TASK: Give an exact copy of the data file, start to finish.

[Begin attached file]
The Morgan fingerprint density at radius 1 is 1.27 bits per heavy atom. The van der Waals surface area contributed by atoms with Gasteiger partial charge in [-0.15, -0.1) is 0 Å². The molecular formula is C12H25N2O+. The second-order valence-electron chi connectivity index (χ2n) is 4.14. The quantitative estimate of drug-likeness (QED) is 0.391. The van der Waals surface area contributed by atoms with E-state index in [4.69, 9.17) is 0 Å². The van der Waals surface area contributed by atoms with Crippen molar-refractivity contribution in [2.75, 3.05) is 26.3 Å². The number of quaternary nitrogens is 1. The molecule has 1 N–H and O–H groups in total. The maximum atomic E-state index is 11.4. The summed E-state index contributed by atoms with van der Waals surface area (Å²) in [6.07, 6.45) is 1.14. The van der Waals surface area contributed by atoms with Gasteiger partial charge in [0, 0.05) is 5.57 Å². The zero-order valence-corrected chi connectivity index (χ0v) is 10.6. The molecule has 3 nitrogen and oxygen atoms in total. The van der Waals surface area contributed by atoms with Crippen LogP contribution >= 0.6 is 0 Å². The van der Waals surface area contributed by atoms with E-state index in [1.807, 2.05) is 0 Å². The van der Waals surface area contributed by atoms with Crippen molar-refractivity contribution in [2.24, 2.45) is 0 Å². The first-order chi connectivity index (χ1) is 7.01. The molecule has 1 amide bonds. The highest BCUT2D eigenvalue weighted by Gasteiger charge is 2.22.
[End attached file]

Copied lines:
The Morgan fingerprint density at radius 1 is 1.27 bits per heavy atom. The van der Waals surface area contributed by atoms with Gasteiger partial charge in [-0.15, -0.1) is 0 Å². The molecular formula is C12H25N2O+. The second-order valence-electron chi connectivity index (χ2n) is 4.14. The quantitative estimate of drug-likeness (QED) is 0.391. The van der Waals surface area contributed by atoms with E-state index in [4.69, 9.17) is 0 Å². The van der Waals surface area contributed by atoms with Crippen molar-refractivity contribution in [2.75, 3.05) is 26.3 Å². The number of quaternary nitrogens is 1. The molecule has 1 N–H and O–H groups in total. The maximum atomic E-state index is 11.4. The summed E-state index contributed by atoms with van der Waals surface area (Å²) in [6.07, 6.45) is 1.14. The van der Waals surface area contributed by atoms with Gasteiger partial charge in [0, 0.05) is 5.57 Å². The zero-order valence-corrected chi connectivity index (χ0v) is 10.6. The molecule has 3 nitrogen and oxygen atoms in total. The van der Waals surface area contributed by atoms with Crippen LogP contribution >= 0.6 is 0 Å². The van der Waals surface area contributed by atoms with E-state index in [1.807, 2.05) is 0 Å². The van der Waals surface area contributed by atoms with Crippen molar-refractivity contribution in [2.24, 2.45) is 0 Å². The first-order chi connectivity index (χ1) is 7.01. The molecule has 1 amide bonds. The highest BCUT2D eigenvalue weighted by Gasteiger charge is 2.22.